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first_imgReviewed by James Ives, M.Psych. (Editor)Feb 12 2019Commonly known as HPV, Human papillomavirus is a virus that infects the skin and genital area, in many cases leading to a variety of genital, anal, and oropharyngeal cancers in men and women. Strong evidence exists showing that penetrative genital sex and oral sex can transmit HPV. However, while HPV is also often detected in the hands, the question of whether hand-genital contacts can transmit HPV has long been a source of debate among researchers.A new study, led by researchers at McGill University’s Faculty of Medicine, and published in The Lancet Infectious Diseases, aims to solve this debate. Their conclusion: Unlike being genital HPV positive, having HPV in your hand does not increase the risk of transmitting HPV to a sexual partner.HPV types in the hand generally match those in your own and your partner’s genitals explains Dr. Talía Malagón, a postdoctoral researcher at McGill under the supervision of Dr. Eduardo Franco in the Gerald Bronfman Department of Oncology, and the paper’s first author. This has led some researchers to hypothesize that hand-genital sexual contacts could be enough to transmit HPV infections. “Just because we detect HPV DNA in the hand doesn’t necessarily mean the viral particles are viable or that there is enough to cause an infection,” notes Dr. Malagón. “The DNA might just have been deposited on the hand because a person recently had sex or touched their own genitals.”While other studies have looked at HPV in sex partners’ hands before, the McGill study is the largest and the first to explicitly disentangle whether hand-to-genital HPV transmission can occur independently of genital-to-genital transmission. The results provide the strongest evidence to date that hand-to-genital HPV transmission is unlikely. “Indeed, we found that most HPV detected in the hand likely came from a person’s own genital HPV infection,” says Dr. Franco, Chair of the Gerald Bronfman Department of Oncology at McGill and senior author on the paper.Leveraging cohort from HITCH studyHaving seen data from another research group showing that sex partners tended to have the same HPV types in both their hands and genitals, the researchers realized they could easily examine this question in their own HITCH study, but with a much larger sample size. “We found the same results as this previous study, but decided to take it a step further by controlling for infections in both the hands and the genitals to disentangle which had come first and whether it was the hand or the genital infections that were responsible for HPV transmission between partners,” says Dr. Malagón.Related StoriesHIV DNA persists in spinal fluid despite treatment, linked to cognitive impairmentIt is okay for women with lupus to get pregnant with proper care, says new studyResearchers explain how ‘viral’ agents of neurological diseases ended up in our DNAThe team recruited hundreds of heterosexual partners, who agreed to provide hand and genital samples every few months. They genotyped their samples for HPV DNA and analyzed their infection patterns over time to see who got infected where. Individuals were more likely to become HPV positive over time when their partner was HPV positive in the genitals or hands. However, we found that the risk of becoming infected was largely attributable to the partners’ genital HPV infection, and that once we accounted for this the risk of becoming infected was no longer correlated with HPV infections in the hands.Dr. Malagón notes that the results do not necessarily mean that it is impossible to transmit HPV from hand-genital sex. “It just means that if hand-to-genital HPV transmission does happen, we have not observed it, and it is therefore rare and unlikely to explain how most HPV gets transmitted.”Vaccination remains the best means of defense”HPV is very common, and most sexually active adults will become infected with HPV at some point in their lives, without realizing it, before their immune system clears it,” explains Dr. Franco. “Our study suggests you are much more likely to get and transmit HPV through penetrative genital contact than from performing hand-genital sex. Condoms can reduce your risk of infection, but they only provide partial protection. The most effective prevention against infection and the cancers HPV causes is therefore vaccination. Women can also get screened to prevent HPV infections from progressing to cervical cancer.” Source:https://www.mcgill.ca/newsroom/channels/news/new-study-shows-hpv-not-likely-transmittable-through-hand-294517last_img read more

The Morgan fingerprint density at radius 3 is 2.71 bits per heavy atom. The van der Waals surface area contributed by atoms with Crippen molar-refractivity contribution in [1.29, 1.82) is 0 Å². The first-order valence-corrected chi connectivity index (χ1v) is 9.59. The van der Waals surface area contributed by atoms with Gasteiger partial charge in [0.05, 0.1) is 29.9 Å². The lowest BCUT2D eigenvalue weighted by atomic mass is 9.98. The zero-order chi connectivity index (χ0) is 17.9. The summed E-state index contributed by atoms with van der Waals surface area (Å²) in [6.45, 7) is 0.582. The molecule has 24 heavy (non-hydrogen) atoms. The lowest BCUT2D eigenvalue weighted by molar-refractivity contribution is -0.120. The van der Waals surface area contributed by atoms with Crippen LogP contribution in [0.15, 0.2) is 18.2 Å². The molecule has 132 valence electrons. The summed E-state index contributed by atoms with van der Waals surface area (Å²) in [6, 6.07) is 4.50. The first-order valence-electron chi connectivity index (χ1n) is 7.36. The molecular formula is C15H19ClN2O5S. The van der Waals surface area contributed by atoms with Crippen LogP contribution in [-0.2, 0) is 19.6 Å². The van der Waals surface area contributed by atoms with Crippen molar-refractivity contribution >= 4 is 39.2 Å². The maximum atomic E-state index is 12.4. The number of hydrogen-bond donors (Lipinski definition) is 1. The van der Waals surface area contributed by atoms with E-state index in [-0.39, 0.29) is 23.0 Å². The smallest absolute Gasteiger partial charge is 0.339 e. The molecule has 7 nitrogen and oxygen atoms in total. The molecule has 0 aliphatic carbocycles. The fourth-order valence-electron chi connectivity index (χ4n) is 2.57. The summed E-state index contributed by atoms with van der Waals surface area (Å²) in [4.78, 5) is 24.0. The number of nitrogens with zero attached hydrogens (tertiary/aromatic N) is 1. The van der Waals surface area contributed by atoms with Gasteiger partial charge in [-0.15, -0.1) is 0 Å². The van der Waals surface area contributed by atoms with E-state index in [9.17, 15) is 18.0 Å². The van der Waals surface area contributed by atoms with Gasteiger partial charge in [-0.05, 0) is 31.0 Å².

18 07 19